I have a need, as I think most people do, to be a part of greater society and experience the prevailing culture; it’s a natural and important impulse and part of what binds human society (the major binding element being natural marriage and family). In a different age that desire would lead my family to wholesome and deeply satisfying common experience with others often involving mutual preparation, part of which would appeal to the senses – food and drink, music, dancing, etc, – but more importantly, would nourish the soul as the ultimate goal was often a religious one, or at least involved expressing true gratitude to God. In other words, the sensual aspects of the traditions were utilized almost solely to shore up the true purpose of the socializing: enhancing the spiritual lives of ourselves and that of the other participants.

In a degraded culture such as today’s, we are drawn out of our air-conditioned, media-oriented homes only by what’s left of traditions and rituals when drained of all spiritual value: purely sensual interaction which only serves to perpetuate more of the same. We are left with satisfying our senses alone, with no deeply satisfying pay-off. Hence the feeling of emptiness and the constant replenishing of sensual experience needed by the average American. It takes tremendous energy to rebuild wholesome culture but it’s very much worth it, even if it’s sometimes exhausting. Today we will venture out to celebrate the 4th of July. We will try to avoid rock and roll and bikinis and junk food. It may prove difficult.

Pat writes:

There is a great passage from the book Who Needs Classical Music by Julius Johnson that relates to the remarks made.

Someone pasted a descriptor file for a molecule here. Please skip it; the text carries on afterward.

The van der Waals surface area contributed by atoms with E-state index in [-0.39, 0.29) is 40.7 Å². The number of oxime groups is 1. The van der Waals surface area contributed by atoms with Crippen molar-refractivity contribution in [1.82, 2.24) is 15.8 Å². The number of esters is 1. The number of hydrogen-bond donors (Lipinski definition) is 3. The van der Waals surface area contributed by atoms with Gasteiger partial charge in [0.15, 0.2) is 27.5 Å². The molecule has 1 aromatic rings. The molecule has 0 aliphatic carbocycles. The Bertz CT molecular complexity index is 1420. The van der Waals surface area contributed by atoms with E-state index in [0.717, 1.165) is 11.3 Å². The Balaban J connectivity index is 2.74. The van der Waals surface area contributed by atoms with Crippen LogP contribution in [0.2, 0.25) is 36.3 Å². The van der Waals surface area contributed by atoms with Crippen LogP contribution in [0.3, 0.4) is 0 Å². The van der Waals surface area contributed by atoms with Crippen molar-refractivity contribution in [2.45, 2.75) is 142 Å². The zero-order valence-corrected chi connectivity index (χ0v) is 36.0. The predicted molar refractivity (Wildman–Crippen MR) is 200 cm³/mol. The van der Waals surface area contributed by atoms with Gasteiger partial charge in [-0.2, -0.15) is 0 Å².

“The fate of music is symptomatic of a social situation far wider than music alone. That our culture is dominated by surfaces, and what one might call a dominant aesthetics of the surface, is evident everywhere. The importance of devoting time, money, and energy to appearances is proclaimed from every billboard and magazine. Consider how often, by comparison, we are accosted about the states of our minds. Viewed from a global perspective, society’s collective concern for fitness, diet, exercise regimes, beauty products, and cosmetic surgery is rather peculiar. This concern is not primarily about the basic health of our bodies (we certainly have enough to eat); it is about ‘quality of life,’ realizing our potential, feeling as good as we can, and preserving ourselves for as long as we can. But where, one might ask, are the contemporary gymnasia of the mind? Where does one discuss the nutritional value of what we feed our minds? What does it mean that a society cares so little for things of the mind, that art galleries, concert halls, and libraries become increasingly empty while half the population pursues aerobics with a mixture of passion and guilt that was formerly the preserve of the Church? This obsession with physicality and appearance extends beyond our bodies and is widely reflected in a culture obsessed by packaging, image and design. The surface is everything. We live in a visual culture that attaches primary significance to the exchange of signs — of power, attraction, status, wealth, desire — that are overwhelmingly visual. Even in music, visuals are everything: hence the ubiquity not only of the music video but the marketing of the star. And when it comes to the music itself, the surface sheen is everything; the music is literally one-dimensional — it has one sound, one timbre, one kind of material. It rejects polyphony and discursive forms. It is as if the art of costume design were replaced by admiring pieces of cloth, a change of focus that is antithetical to art music, which has always been more concerned with what is done with the material and how it is shaped into meaningful temporal form.” (pp. 57-8)